Date of Award
M.F.A. in Art
Art and Art History
In our culture, a person's profession is often made evident by the apparel worn or the tools being used. On the surface, urban scenes may convey a gentle flow and constant motion, which are characteristics of an ordered society. Beneath the visible elements are relationships which may represent a vastly different perspective. The work of artists often outlives the artist just as the result of labor may outlive the laborer. Giza's great pyramids are ancient wonders that baffle modern engineers and scientists as to how they may have been built. Though the exact techniques used may not be known there is little doubt that human labor was central to the effort. My paintings represent my observations of working people at a transitional point in my own personal work history. Can I successfully transition into a new career? How and where will I fit in? The answers are yet to come but I believe pursuing the goal with a strong faith and a solid work ethic will ensure that I will arrive at the intended destination. My affinity for the working person is related to my personal and professional work history. I share comground with the city workers, the road crews, restaurant staff, and landscapers, shift workers at the manufacturing plant and anyone that ever worked an extra job or two just to make the ends meet. Often, there are unseen elements at work like the pressure in the earth's crust that converts coal to diamonds. The pressures of a working life have the capacity to change people over time. Working people seem to dissolve into their surroundings. It is as if the act of labor transforms them. Sometimes people get lost in their effort. Sometimes the creators are revealed in the art. Most times the product is all that remains of a working life.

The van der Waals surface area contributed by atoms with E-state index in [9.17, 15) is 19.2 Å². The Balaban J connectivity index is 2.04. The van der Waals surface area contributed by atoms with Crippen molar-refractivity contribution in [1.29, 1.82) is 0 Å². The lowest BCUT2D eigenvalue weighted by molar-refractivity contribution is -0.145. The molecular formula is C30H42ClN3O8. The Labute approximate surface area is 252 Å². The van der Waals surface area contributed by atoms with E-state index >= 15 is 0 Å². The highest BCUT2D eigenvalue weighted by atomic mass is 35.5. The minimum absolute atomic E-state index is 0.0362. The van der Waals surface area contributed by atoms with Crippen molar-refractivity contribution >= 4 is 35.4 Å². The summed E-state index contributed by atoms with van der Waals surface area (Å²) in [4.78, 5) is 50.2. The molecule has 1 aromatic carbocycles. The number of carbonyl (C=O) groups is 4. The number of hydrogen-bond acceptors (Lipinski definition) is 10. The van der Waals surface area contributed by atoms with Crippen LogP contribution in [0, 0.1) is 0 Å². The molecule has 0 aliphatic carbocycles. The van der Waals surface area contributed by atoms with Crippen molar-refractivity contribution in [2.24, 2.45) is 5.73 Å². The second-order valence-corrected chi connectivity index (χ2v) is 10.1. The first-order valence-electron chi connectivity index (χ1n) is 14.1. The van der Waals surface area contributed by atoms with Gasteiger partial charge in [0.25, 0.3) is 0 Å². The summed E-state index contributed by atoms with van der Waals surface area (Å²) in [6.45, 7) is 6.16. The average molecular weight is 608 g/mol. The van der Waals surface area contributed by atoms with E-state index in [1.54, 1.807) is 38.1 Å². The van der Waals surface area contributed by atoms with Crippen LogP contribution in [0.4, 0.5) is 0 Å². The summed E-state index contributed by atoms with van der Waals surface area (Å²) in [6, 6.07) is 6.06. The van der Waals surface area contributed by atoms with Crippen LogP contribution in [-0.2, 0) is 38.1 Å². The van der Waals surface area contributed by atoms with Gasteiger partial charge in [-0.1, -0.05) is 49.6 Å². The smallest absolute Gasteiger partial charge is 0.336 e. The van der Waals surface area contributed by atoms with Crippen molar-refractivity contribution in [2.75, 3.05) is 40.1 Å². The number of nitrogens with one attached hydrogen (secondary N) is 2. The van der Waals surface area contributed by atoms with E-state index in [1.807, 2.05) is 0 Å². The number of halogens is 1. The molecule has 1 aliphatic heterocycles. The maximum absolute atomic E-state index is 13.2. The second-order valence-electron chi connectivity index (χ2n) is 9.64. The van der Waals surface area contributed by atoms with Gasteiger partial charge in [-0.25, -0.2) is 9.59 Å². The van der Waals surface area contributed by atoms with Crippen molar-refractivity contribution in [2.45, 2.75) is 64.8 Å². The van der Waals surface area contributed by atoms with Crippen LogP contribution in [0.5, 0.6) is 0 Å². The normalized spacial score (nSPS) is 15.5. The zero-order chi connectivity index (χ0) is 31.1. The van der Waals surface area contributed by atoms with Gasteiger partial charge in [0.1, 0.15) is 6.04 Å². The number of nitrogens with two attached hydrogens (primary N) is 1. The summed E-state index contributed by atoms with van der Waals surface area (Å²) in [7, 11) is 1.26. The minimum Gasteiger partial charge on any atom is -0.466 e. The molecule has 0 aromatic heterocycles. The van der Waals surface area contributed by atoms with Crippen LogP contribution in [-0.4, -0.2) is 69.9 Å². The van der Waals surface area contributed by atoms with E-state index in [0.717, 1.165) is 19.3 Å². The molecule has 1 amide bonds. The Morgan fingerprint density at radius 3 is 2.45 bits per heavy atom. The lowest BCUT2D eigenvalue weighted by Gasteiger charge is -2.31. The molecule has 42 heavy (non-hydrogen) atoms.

Melton, Benny A., "A Working Life" (2014). Electronic Theses and Dissertations. 997.